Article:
From the Book: “I will listen when it hurts to hear”

I selected the phrases for my coloring book to say what I thought might be most important to others within the activist community.  But because the coloring book simply has the coloring pages without commentary, I thought I might use this venue to elaborate a bit on why I chose to include what I did.

“I will listen when it hurts to hear.”

Doing good is difficult.  So much work undertaken with good intentions to benefit others runs up against the objections and criticisms of those who see the situation from a different point of view.  The more strongly we feel about the mission we see ourselves working towards, the harder it often is to hear those criticisms and adjust our approach or point of view.  It’s one thing to be criticized by those who think they have better methods or motivations, but it’s quite another to be criticized by those we’re working alongside or even those we’re attempting to aid.

On paper, I think most activists agree that the point of view of the communities needing aid are among the very most important perspectives to hear.  Insisting on indulging our own images of what is needed results in wasted resources, intrusive and destructive actions, and unmet needs.  Our first instincts are often wrong.  In the days after 9/11 many rushed to donate blood, only to realize later that there were few injured survivors and that the real need was support of rescue personnel.  Mission trips send inexperienced but enthusiastic Westerners to minister to disadvantaged people in far flung countries, but often end up impeding the work of qualified philanthropic organizations in the process.   But too often we push our own visions and agendas despite valid objections because we want our contributions appreciated, our strengths utilized, our efforts acknowledged.  We don’t want to be told that our efforts are not inclusive, that our good intentions aren’t really helping, that we’re simply standing in the way.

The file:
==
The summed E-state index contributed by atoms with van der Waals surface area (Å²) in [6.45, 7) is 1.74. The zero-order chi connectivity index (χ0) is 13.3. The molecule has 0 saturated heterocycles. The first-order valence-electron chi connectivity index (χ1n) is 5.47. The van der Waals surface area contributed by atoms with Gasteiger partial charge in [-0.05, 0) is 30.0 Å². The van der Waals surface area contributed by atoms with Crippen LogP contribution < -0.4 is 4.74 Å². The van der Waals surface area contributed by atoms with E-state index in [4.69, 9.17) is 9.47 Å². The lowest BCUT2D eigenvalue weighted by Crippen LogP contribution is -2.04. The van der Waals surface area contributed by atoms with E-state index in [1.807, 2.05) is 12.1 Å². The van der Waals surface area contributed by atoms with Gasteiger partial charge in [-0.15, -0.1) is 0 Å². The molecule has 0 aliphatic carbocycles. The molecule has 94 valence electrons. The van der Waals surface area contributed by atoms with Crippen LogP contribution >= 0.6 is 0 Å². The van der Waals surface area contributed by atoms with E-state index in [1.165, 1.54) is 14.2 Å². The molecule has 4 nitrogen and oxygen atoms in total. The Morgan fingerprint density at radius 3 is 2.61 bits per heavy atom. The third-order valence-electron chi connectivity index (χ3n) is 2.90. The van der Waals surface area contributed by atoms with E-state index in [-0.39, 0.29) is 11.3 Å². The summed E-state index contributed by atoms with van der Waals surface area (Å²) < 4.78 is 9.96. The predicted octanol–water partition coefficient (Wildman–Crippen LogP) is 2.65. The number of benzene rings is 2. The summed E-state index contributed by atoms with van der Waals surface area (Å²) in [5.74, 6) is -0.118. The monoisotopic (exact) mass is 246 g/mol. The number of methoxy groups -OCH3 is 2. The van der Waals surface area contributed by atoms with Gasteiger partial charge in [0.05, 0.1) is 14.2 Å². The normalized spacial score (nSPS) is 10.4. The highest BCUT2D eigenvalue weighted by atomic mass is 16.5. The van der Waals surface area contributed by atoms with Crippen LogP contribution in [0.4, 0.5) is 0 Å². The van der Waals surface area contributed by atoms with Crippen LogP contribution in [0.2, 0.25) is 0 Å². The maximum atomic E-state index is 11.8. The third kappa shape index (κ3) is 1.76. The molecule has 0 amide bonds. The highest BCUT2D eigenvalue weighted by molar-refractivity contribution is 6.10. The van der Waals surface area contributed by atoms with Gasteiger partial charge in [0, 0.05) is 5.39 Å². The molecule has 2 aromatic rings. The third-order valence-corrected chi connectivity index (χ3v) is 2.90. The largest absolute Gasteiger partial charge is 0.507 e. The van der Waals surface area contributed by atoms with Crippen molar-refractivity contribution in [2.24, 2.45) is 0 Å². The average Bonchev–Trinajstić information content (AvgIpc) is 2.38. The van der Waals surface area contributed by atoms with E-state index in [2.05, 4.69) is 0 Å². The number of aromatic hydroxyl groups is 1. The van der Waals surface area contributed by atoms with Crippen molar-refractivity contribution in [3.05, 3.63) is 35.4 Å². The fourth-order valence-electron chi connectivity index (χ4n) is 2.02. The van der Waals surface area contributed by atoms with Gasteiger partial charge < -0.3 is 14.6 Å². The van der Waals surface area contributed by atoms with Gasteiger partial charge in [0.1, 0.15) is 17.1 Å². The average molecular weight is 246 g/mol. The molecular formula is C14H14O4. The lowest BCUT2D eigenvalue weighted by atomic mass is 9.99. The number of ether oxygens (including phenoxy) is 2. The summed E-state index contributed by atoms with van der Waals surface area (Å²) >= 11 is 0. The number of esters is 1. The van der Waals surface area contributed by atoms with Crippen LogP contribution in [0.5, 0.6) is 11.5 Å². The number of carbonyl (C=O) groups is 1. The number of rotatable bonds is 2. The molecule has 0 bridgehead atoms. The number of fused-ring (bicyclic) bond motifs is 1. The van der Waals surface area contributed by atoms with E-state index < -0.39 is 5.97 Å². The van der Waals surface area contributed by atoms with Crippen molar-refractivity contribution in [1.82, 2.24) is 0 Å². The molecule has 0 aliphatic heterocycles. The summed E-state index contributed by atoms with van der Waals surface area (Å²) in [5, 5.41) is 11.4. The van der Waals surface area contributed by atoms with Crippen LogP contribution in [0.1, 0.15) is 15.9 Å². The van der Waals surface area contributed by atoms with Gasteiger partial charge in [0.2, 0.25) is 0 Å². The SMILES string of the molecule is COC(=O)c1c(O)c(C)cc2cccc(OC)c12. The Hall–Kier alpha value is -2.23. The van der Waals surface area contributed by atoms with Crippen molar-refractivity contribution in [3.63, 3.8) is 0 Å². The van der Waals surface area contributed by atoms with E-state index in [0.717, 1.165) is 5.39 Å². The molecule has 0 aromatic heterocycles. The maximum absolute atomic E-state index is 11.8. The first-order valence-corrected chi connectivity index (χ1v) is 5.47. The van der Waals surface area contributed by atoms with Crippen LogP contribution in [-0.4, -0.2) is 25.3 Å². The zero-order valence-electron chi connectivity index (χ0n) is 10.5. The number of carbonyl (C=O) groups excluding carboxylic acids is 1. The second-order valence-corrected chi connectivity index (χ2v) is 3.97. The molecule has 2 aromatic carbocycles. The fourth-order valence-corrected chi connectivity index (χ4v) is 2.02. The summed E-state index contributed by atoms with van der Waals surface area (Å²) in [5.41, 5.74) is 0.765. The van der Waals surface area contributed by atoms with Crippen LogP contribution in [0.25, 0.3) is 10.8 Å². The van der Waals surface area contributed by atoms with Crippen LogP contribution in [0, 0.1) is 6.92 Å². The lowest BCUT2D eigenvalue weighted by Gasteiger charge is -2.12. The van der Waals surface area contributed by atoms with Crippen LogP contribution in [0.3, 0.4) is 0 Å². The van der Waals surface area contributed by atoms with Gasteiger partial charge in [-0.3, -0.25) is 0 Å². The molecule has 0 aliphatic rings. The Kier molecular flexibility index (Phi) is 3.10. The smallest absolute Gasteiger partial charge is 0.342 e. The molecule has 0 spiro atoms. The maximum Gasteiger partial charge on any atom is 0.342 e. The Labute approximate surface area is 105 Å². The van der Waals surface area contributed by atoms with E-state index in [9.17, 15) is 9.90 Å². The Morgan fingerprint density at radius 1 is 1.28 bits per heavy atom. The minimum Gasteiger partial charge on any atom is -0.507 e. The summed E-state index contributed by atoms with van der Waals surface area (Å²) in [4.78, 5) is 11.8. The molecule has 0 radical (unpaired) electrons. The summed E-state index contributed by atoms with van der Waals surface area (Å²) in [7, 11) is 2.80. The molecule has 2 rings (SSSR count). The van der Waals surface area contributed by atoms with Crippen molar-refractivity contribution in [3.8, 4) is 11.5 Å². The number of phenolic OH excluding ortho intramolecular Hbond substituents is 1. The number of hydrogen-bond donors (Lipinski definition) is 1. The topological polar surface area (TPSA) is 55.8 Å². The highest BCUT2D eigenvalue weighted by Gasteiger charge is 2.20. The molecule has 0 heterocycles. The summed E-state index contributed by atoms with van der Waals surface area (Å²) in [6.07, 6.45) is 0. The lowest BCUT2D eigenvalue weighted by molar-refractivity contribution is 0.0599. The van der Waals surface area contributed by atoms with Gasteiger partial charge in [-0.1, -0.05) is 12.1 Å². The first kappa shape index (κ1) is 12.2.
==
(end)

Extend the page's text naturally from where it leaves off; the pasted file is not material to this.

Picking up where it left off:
It’s vitally important, though, to keep our ears and hearts open to what is being said.  Philanthropic activity and activism requires an intimate relationship with reality in all its aspects, and our efforts suffer when we become defensive of our own perspective.  It’s more important to hear others tell us how we could be more effective than it is to hear others tell us when we’re doing well.

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